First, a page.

Dallas shooting: Bomb material found at suspect’s home

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Bomb-making material, rifles, ammunition and a combat journal have been found at the home of the suspect in the Dallas shootings, officials say.

Five police officers were killed and seven wounded in a hail of gunfire during a protest on Thursday against the shooting of black men by police.

The suspect, 25-year-old Micah Johnson, died after a long stand-off with police in central Dallas.


Mayor Mike Rawlings said officials believed he was “the lone shooter”.

“We believe now the city is safe,” the city mayor said at a news conference on Friday.

The protest in Dallas took place after this week’s deaths of Philando in Minnesota and Alton Sterling in Louisiana.

Officials said on Friday that a number of gun attacks on police officers and civilians had occurred in the aftermath of the deaths in Minnesota and Louisiana.

  • In Tennessee, a black army veteran killed a woman and also injured three other people, including a police officer, as he opened fire on a motorway on Thursday morning, before the Dallas attacks. After his arrest, Lakeem Keon Scott told investigators he was troubled by police violence against African-Americans
  • In Missouri on Friday, a police officer was shot from behind after he walked back to his patrol car to check the driving status of a black man who he had stopped. Antonio Taylor, 31, was later arrested but the motive for the shooting is unknown
  • In Georgia on Friday, an officer was shot after he responded to a call from a man who said his car had been broken into. Again the motive is unknown

In the Georgian state capital, Atlanta, on Friday evening, thousands marched in protest at the recent police shootings. The protesters are currently in a stand-off with police as they block a major road, but the demonstration is peaceful.

Protests against police killings were also held in other US cities, including Houston, New Orleans and San Francisco. In Baton Rouge, Louisiana, protesters chanted “no justice, no peace, no racist police”.

There have been some arrests at the rallies, but again they have been peaceful.

In Dallas, Mayor Rawlings addressed thousands at a vigil to honour the police officers, urging Americans to “step up” to heal the nation’s racial wounds.

‘Wanted to kill whites’

Police in Dallas said the bomb-making material was found when they searched Micah Johnson’s home in the suburb of Mesquite.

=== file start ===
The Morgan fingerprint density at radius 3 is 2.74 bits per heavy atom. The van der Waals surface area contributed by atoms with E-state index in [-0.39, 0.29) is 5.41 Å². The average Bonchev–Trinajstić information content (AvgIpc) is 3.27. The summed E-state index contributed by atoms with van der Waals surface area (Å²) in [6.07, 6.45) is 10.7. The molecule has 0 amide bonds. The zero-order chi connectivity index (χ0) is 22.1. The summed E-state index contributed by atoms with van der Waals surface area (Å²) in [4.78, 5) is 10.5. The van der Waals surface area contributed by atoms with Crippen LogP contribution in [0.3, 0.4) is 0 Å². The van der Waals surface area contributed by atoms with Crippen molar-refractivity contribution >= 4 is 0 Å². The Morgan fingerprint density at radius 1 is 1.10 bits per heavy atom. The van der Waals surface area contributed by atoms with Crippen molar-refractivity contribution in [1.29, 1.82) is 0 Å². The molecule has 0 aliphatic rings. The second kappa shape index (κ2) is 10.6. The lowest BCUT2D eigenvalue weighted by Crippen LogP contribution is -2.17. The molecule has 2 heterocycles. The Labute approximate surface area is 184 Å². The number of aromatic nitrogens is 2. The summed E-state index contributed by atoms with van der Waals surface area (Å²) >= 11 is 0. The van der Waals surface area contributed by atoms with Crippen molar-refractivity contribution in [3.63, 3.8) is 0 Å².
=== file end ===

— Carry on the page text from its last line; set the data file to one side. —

They also confirmed media reports that the suspect, an army veteran, was the person killed when they remotely detonated explosives they sent into the car park where he was holed up.

micah micah house

Mr Rawlings said the suspect was given a choice of “surrendering without harm or remaining in place”, adding that he chose “the latter”.

The authorities said that Johnson had no criminal history.

Police chief David Brown said the suspect had told a negotiator that he had wanted to kill white people, especially white police officers, because he was angry about the recent shootings of black men by police.

Mr Brown added that the man had said he was not affiliated with any groups and had acted alone.

Media captionSidney Johnson captured the chaos in the aftermath of the shootings
Media captionAmateur video shows a man with a rifle, hiding behind a concrete pillar and shooting

Police arrested three people and initially said they believed at least two snipers had caught police in crossfire, shooting some officers in the back.

Two civilians were also injured.

Micah Johnson lived with his mother in Mesquite, an eastern suburb of Dallas, and had been a member of the US Army Reserve, US media reported.

Investigators later sealed off and searched his home, carrying away several bags of material.

President Barack Obama, who is attending a Nato summit in Poland before a visit to Spain, called the Dallas killings a “vicious, calculated and despicable attack on law enforcement”.

He ordered all flags on public buildings to be flown at half-mast.

Mr Obama will visit Dallas early next week, cutting short the Spanish part of his European trip, the White House said.

Media captionDallas eyewitness: “I didn’t see anybody else get shot, just the cops”

The Dallas attack marks the deadliest day for US law enforcement officers since the 9/11 attacks in 2001.

Reacting to the latest shootings, presumptive Democratic presidential nominee Hillary Clinton said: “There is too much violence, too much hate, too much senseless killing, too many people dead who shouldn’t be. No-one has all the answers. We have to find them together.”

Meanwhile, her Republican opponent Donald Trump said in a video the shooting in Dallas “has shaken the soul of our nation”.

He added: “The deaths of Alton Sterling in Louisiana and Philando Castille in Minnesota also make clear how much more work we have to do to make every American feel that their safety is protected.”

Philando Castile was shot dead after being stopped in his car by police in St Paul, Minnesota , on Wednesday. Alton Sterling was killed by police a day earlier in Baton Rouge, Louisiana.

Both incidents were captured on video, reigniting what has become a national debate.

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